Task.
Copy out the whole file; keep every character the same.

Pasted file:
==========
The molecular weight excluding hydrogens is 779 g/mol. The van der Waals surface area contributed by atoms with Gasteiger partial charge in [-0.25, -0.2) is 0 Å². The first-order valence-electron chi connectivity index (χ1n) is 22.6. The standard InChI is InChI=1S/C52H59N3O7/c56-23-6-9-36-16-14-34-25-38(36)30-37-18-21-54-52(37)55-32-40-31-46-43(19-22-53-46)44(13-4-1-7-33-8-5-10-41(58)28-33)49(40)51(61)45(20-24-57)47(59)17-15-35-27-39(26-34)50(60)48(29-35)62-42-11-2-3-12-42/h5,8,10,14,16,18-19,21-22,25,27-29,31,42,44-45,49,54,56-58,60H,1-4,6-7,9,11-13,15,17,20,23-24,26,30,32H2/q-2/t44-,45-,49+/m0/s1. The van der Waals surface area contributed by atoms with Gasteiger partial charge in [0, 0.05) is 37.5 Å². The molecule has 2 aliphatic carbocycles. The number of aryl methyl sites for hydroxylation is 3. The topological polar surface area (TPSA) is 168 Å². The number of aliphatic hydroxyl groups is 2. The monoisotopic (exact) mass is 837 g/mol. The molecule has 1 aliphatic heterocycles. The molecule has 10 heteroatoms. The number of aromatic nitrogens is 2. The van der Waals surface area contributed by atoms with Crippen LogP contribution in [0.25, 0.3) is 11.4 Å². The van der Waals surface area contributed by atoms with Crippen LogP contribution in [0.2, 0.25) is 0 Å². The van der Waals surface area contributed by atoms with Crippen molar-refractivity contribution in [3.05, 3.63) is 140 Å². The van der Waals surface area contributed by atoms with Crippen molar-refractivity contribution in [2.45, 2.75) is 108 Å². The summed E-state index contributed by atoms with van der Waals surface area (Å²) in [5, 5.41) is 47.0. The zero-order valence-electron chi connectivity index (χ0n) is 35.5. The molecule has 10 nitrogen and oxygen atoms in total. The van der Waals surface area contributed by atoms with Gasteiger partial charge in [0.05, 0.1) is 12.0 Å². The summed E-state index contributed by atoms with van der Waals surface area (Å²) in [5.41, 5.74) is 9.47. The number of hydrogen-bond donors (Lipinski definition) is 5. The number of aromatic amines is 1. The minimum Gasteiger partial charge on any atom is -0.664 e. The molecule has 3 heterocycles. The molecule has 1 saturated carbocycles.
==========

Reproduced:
The molecular weight excluding hydrogens is 779 g/mol. The van der Waals surface area contributed by atoms with Gasteiger partial charge in [-0.25, -0.2) is 0 Å². The first-order valence-electron chi connectivity index (χ1n) is 22.6. The standard InChI is InChI=1S/C52H59N3O7/c56-23-6-9-36-16-14-34-25-38(36)30-37-18-21-54-52(37)55-32-40-31-46-43(19-22-53-46)44(13-4-1-7-33-8-5-10-41(58)28-33)49(40)51(61)45(20-24-57)47(59)17-15-35-27-39(26-34)50(60)48(29-35)62-42-11-2-3-12-42/h5,8,10,14,16,18-19,21-22,25,27-29,31,42,44-45,49,54,56-58,60H,1-4,6-7,9,11-13,15,17,20,23-24,26,30,32H2/q-2/t44-,45-,49+/m0/s1. The van der Waals surface area contributed by atoms with Gasteiger partial charge in [0, 0.05) is 37.5 Å². The molecule has 2 aliphatic carbocycles. The number of aryl methyl sites for hydroxylation is 3. The topological polar surface area (TPSA) is 168 Å². The number of aliphatic hydroxyl groups is 2. The monoisotopic (exact) mass is 837 g/mol. The molecule has 1 aliphatic heterocycles. The molecule has 10 heteroatoms. The number of aromatic nitrogens is 2. The van der Waals surface area contributed by atoms with Crippen LogP contribution in [0.25, 0.3) is 11.4 Å². The van der Waals surface area contributed by atoms with Crippen LogP contribution in [0.2, 0.25) is 0 Å². The van der Waals surface area contributed by atoms with Crippen molar-refractivity contribution in [3.05, 3.63) is 140 Å². The van der Waals surface area contributed by atoms with Crippen molar-refractivity contribution in [2.45, 2.75) is 108 Å². The summed E-state index contributed by atoms with van der Waals surface area (Å²) in [5, 5.41) is 47.0. The zero-order valence-electron chi connectivity index (χ0n) is 35.5. The molecule has 10 nitrogen and oxygen atoms in total. The van der Waals surface area contributed by atoms with Gasteiger partial charge in [0.05, 0.1) is 12.0 Å². The summed E-state index contributed by atoms with van der Waals surface area (Å²) in [5.41, 5.74) is 9.47. The number of hydrogen-bond donors (Lipinski definition) is 5. The number of aromatic amines is 1. The minimum Gasteiger partial charge on any atom is -0.664 e. The molecule has 3 heterocycles. The molecule has 1 saturated carbocycles.